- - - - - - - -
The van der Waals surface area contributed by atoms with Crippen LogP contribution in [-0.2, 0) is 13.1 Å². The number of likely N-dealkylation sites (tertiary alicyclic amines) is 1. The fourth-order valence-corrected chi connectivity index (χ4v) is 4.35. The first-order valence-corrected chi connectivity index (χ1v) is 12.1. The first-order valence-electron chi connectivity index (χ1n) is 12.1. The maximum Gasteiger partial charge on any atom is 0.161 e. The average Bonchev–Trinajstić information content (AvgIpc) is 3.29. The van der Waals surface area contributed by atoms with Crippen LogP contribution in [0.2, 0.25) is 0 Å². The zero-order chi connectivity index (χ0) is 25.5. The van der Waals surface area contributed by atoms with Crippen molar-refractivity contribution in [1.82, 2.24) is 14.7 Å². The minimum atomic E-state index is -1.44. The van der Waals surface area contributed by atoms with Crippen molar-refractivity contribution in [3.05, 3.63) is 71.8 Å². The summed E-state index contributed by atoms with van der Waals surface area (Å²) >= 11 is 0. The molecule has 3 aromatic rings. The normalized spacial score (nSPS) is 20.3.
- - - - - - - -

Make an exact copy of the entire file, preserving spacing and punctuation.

The van der Waals surface area contributed by atoms with Crippen LogP contribution in [-0.2, 0) is 13.1 Å². The number of likely N-dealkylation sites (tertiary alicyclic amines) is 1. The fourth-order valence-corrected chi connectivity index (χ4v) is 4.35. The first-order valence-corrected chi connectivity index (χ1v) is 12.1. The first-order valence-electron chi connectivity index (χ1n) is 12.1. The maximum Gasteiger partial charge on any atom is 0.161 e. The average Bonchev–Trinajstić information content (AvgIpc) is 3.29. The van der Waals surface area contributed by atoms with Crippen LogP contribution in [0.2, 0.25) is 0 Å². The zero-order chi connectivity index (χ0) is 25.5. The van der Waals surface area contributed by atoms with Crippen molar-refractivity contribution in [1.82, 2.24) is 14.7 Å². The minimum atomic E-state index is -1.44. The van der Waals surface area contributed by atoms with Crippen molar-refractivity contribution in [3.05, 3.63) is 71.8 Å². The summed E-state index contributed by atoms with van der Waals surface area (Å²) >= 11 is 0. The molecule has 3 aromatic rings. The normalized spacial score (nSPS) is 20.3.